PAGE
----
Lullabies first came to the forefront of Mae Samford Robertson’s life 38 years ago when her son was born. Like many moms, she’d serenade her infant to sleep. One day a friend from Birmingham who was visiting her in New York joined in on the singing with her second child, a daughter. One thing led to another, and Mae started recording lullabies and now has five albums full of them. “Lullabies are often in ¾ time, which gives them a swaying motion that mimics the movement babies experience in the womb,” Mae shares on her website. “Their simple, repetitive melodies have been shown to calm babies.”

Mae Samford Robertson

Fast forward a couple of decades, and again Mae found herself rocking another baby girl to sleep, this time her granddaughter Frankie who spent three weeks in the hospital. To help soothe her, they brought in an iPod and a speaker and rigged it up to help muffle the sounds of hospital alarms and monitor beeping with the sounds of her grandmother singing. The melodies made not just Frankie calmer but also her parents, grandparents and professional caregivers, who said they wished all the children in their care had a lullaby player setup. “Why don’t I make a speaker to play my lullabies?” Mae thought. And so she did.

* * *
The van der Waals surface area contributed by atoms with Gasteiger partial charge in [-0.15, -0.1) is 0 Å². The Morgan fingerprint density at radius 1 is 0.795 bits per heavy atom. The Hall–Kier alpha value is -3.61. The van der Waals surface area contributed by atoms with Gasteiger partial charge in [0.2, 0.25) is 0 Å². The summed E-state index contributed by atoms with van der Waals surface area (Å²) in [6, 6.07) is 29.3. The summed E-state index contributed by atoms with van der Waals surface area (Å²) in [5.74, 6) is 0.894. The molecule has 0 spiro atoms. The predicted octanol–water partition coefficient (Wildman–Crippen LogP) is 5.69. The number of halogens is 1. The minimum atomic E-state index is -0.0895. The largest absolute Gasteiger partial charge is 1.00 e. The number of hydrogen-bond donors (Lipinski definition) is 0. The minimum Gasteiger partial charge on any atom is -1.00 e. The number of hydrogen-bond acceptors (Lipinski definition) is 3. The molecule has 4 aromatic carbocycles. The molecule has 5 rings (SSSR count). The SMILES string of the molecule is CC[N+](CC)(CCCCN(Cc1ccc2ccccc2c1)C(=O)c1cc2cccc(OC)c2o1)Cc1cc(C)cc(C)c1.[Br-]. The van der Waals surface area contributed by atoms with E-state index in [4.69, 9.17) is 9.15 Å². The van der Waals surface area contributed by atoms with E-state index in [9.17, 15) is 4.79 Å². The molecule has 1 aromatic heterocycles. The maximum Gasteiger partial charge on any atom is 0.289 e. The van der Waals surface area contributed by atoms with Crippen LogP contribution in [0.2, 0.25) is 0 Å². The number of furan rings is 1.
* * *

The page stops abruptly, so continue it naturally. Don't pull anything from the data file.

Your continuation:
Working with a design company based in New Orleans, Mae devised a tiny 2-inch cube that could shuffle songs, turn on and off easily in the dark with one hand and have a timer in case parents didn’t want it to play all night. The end product, the Lullabuddy, is preloaded with 33 of Mae’s most recent lullaby recordings and also acts as a regular Bluetooth speaker for any other music or talks someone might want to play.

Now her grandkids—ages 4, 2 and twins who are 6 months— are “addicted” with the devise running in multiple rooms to play the soothing sounds of their grandmother’s voice that makes her seem much closer to their California home than she is in reality from Birmingham. “The main thing my daughter-in-law talks about is that it’s not the kind of music that is going to drive an adult crazy,” Mae says. “It’s real music and was mastered just for the speaker. The songs are thoughtful, and if you stop and pay attention, you will hear things you haven’t heard before.” Mae recommends using it for tummy time or nursing or rocking or just as a soundtrack for time with your baby, just as she uses it with her grandkids.

You can buy Lullabuddy at A’mano in Lane Parke, Once Upon a Time in Crestline and Homewood, or at